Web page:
Defendant next argues that the submission on the transcript of the preliminary hearing was made without his effective consent. The record discloses that the defendant was fully advised as to his right to confront the witnesses against him, and that he duly waived that right. The submission upon the transcript was relative only to the need to call the witnesses who testified at the preliminary hearing. The stipulated submission specifically reserved the right of either party to produce additional evidence. In In re Mosley, 1 Cal.3d 913, 83 Cal.Rptr. 809, 464 P.2d 473, the court held that where a defendant submits his case on the transcript of the preliminary hearing and the evidence is such as to offer him no hope of acquittal, such submission is tantamount to a plea of guilty, and must be accompanied by the constitutional and statutory safeguards which such a plea entails. In that case, the defendant personally agreed to waive his right to a jury trial and submit the matter on the transcript of the preliminary hearing without further testimony. The court found that defendant had personally acquiesced in this waiver of his rights and that his counsel's subsequent submission on the transcript of the preliminary hearing, in effect a guilty plea, was the defendant's own plea. (In re Martinez, 52 Cal.2d 808, 345 P.2d 449.) The court there held that defendant's conduct at the trial, considered together with his knowledge of the evidence which had been produced against him at the preliminary hearing, left little room for speculation that he was not fully aware of the import of submitting the case without further testimony, and that the waiver of his rights was therefore knowledgeable.
In the instant case, the defendant expressly waived his right to a jury trial, and agreed that the court could read the transcript of the preliminary hearing in lieu of the prosecution recalling the witnesses who had testified at that hearing, but, unlike Mosley, did not expressly agree that the case should be submitted on that transcript without further testimony. The stipulation entered into expressly reserved the right of both parties to offer additional testimony. Therefore, argues defendant, his counsel's subsequent submission without offering additional testimony was tantamount to a plea of guilty, a plea which defendant did not personally enter into. However, in the absence of any showing by defendant that there was some additional testimony available which could have been offered on his behalf, we must assume he was aware that the stipulation that the court could read the preliminary transcript was as much a plea of guilty as was the submission in Mosley.3 Were we to follow defendant's logic to its conclusion, he would have tactically provided himself with a built-in reversal by merely failing to put on the additional evidence which he reserved the right to produce. The contention is without merit.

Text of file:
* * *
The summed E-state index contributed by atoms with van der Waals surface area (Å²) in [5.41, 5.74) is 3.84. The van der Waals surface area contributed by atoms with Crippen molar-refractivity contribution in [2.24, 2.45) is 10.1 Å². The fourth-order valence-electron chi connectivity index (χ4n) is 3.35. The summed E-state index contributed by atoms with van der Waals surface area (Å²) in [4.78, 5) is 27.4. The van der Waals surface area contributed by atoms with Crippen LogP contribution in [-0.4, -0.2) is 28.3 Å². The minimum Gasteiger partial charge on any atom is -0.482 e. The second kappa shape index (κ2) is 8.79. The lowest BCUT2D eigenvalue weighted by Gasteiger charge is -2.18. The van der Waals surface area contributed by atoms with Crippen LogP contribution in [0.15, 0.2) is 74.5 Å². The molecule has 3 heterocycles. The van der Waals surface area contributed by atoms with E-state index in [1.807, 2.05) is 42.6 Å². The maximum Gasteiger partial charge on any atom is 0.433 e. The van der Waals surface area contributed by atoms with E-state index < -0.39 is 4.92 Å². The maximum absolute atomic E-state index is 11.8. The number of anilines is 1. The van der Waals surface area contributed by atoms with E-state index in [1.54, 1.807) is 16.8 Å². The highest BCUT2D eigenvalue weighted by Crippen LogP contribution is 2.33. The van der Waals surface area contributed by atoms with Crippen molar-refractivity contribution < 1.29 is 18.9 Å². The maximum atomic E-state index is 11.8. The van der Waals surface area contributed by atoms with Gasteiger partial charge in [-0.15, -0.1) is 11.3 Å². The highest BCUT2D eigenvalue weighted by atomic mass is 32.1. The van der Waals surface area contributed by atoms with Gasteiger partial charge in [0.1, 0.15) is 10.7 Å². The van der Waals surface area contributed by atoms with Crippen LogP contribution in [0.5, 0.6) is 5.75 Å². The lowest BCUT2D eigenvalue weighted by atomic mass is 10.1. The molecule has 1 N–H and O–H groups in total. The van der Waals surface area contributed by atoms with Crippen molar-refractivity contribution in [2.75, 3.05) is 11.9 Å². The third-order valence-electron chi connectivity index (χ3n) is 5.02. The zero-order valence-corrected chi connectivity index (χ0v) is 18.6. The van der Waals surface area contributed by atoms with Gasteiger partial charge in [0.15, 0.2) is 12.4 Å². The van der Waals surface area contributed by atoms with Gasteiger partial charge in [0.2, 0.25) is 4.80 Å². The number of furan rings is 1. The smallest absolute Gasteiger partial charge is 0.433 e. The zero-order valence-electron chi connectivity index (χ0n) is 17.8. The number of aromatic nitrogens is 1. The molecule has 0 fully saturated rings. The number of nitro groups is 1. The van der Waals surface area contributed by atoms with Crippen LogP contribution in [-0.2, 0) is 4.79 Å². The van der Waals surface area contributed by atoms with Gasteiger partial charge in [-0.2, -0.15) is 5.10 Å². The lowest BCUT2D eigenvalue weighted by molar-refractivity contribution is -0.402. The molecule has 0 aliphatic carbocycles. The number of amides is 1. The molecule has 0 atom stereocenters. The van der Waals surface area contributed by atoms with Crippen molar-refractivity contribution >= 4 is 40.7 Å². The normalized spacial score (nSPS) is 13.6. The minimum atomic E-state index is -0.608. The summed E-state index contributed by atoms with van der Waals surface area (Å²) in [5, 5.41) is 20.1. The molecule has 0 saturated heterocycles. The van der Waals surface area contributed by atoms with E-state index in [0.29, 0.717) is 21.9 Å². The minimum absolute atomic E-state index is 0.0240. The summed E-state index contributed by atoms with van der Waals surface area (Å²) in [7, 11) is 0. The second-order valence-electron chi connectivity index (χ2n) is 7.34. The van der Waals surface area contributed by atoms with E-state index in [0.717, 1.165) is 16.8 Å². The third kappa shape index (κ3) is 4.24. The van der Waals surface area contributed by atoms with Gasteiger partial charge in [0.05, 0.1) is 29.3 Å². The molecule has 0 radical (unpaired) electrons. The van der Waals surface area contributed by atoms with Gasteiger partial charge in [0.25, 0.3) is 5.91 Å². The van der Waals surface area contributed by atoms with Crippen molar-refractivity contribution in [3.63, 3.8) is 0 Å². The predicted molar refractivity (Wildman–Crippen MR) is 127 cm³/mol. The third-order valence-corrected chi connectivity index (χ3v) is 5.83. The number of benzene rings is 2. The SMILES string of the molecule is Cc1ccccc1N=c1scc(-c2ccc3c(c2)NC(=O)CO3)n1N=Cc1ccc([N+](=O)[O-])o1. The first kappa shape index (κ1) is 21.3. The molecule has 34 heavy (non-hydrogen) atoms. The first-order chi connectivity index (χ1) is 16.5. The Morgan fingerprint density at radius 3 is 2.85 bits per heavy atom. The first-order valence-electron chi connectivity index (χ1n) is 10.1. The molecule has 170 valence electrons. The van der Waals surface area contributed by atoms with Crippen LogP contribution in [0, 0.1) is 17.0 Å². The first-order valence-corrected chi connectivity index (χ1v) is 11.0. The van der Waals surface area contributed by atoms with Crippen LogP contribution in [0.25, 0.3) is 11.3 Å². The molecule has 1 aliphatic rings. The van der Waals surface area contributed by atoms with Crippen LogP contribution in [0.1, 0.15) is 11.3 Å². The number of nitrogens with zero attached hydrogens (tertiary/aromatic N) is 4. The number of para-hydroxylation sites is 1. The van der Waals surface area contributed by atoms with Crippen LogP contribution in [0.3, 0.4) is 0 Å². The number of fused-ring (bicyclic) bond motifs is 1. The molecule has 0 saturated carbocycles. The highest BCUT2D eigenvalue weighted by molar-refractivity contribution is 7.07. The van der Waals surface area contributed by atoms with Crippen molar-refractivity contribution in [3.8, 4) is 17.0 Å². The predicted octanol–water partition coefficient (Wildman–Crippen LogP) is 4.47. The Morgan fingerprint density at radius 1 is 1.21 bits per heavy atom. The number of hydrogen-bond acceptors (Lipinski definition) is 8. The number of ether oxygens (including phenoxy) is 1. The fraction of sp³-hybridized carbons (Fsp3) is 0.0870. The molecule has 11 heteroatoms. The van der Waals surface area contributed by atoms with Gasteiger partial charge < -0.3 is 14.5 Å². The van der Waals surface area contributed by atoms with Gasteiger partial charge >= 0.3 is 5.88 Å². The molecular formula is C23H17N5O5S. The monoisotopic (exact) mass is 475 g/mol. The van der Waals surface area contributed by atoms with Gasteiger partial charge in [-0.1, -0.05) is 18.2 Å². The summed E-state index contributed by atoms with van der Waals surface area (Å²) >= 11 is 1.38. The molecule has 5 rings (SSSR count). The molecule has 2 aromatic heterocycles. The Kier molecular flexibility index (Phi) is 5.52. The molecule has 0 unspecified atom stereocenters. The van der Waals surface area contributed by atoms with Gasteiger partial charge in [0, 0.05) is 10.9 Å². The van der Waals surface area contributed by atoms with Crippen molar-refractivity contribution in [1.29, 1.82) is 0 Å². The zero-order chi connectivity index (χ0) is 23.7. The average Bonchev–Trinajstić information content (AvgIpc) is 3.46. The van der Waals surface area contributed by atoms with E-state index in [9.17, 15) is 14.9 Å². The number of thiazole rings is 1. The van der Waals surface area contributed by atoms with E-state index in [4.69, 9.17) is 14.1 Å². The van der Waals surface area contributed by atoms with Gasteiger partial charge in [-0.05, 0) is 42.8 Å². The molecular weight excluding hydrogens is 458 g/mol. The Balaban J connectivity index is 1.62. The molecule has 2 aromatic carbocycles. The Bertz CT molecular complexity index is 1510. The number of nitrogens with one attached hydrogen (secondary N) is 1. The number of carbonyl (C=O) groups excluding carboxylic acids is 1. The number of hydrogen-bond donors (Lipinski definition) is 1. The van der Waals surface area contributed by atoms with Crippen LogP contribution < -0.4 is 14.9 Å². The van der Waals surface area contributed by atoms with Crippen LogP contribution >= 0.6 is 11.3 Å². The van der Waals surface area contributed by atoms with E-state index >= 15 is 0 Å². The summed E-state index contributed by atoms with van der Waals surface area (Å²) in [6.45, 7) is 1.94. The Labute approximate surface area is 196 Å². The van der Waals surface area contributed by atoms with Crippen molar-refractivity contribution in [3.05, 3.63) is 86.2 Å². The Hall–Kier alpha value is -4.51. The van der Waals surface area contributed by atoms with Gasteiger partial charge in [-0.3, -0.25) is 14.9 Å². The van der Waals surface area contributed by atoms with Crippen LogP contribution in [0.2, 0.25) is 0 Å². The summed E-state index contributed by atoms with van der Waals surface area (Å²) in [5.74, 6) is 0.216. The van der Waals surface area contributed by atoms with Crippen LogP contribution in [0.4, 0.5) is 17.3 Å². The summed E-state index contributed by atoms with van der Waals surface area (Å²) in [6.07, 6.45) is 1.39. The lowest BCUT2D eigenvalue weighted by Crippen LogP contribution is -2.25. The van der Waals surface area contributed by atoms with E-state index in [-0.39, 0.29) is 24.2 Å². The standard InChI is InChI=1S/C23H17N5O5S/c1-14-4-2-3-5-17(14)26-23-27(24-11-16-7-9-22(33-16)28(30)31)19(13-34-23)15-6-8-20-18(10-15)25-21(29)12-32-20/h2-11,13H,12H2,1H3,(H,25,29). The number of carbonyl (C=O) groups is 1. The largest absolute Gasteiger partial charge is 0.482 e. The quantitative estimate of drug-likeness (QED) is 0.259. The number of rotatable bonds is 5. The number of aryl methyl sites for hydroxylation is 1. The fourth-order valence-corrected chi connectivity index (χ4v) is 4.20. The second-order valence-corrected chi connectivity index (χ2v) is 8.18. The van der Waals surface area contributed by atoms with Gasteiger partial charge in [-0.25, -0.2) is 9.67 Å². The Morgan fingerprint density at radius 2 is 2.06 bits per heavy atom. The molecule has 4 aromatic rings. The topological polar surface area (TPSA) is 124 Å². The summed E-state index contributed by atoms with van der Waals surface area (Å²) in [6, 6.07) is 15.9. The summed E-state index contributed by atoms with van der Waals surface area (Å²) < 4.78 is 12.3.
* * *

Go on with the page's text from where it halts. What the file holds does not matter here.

Defendant finally contends that his counsel's submission of the case on the transcript of the preliminary hearing reduced his trial to a ‘farce or a sham’ under the rule of People v. Ibarra, 60 Cal.2d 460, 34 Cal.Rptr. 863, 386 P.2d 487. In Ibarra, the State Supreme Court reversed a conviction on a showing that trial counsel, through his lack of preparation and ignorance of the law, withdrew a crucial defense from the case and thereby reduced the trial to a sham and a farce. In the instant action, defense counsel submitted the case on the transcript of the preliminary hearing when there did not appear to be any evidence which could be offered on defendant's behalf. In the absence of a showing that there was some relevant evidence that could be presented to support an acquittal, we cannot say that counsel's actions warrant a reversal. Moreover, it is not true that counsel made no efforts on defendant's behalf. Prior to submission, he challenged the admissibility of defendant's statements to the police, and argued that the evidence was insufficient to sustain conviction. Counsel's decision to submit may well have been based upon tactical considerations which do not appear in the record (see People v. Garrison, 246 Cal.App.2d 343, 350—351, 54 Cal.Rptr. 731), such as the possibility that the court would be more willing to grant probation after a submission, rather than after a contested trial. (See In re Mosley, Supra, 1 Cal.3d 913, 927, 83 Cal.Rptr. 809, 464 P.2d 473.)
The judgment is affirmed.
1. The purported appeal from the order denying a new trial is dismissed. (People v. Ing, 65 Cal.2d 603, 614, 55 Cal.Rptr. 902, 422 P.2d 590.)
2. The equivocal answer of defendant when he was first given his Miranda warning by the officer left open to a subsequent determination his decision to make a statement in the absence of counsel. (Cf. People v. Fioritto, 68 Cal.2d 714, 68 Cal.Rptr. 817, 441 P.2d 625.)
3. At the time of defendant's probation and sentencing hearing, defendant made a motion for a new trial, alleging that he had located one of the persons whom defendant had allegedly threatened with a rifle. The motion for new trial was denied, the court holding that nothing this witness might say could have any relevance to defendant's guilt or innocence of the charge of possession of tear gas.
STEPHENS, Associate Justice.
KAUS, P.J., and REPPY, J., concur.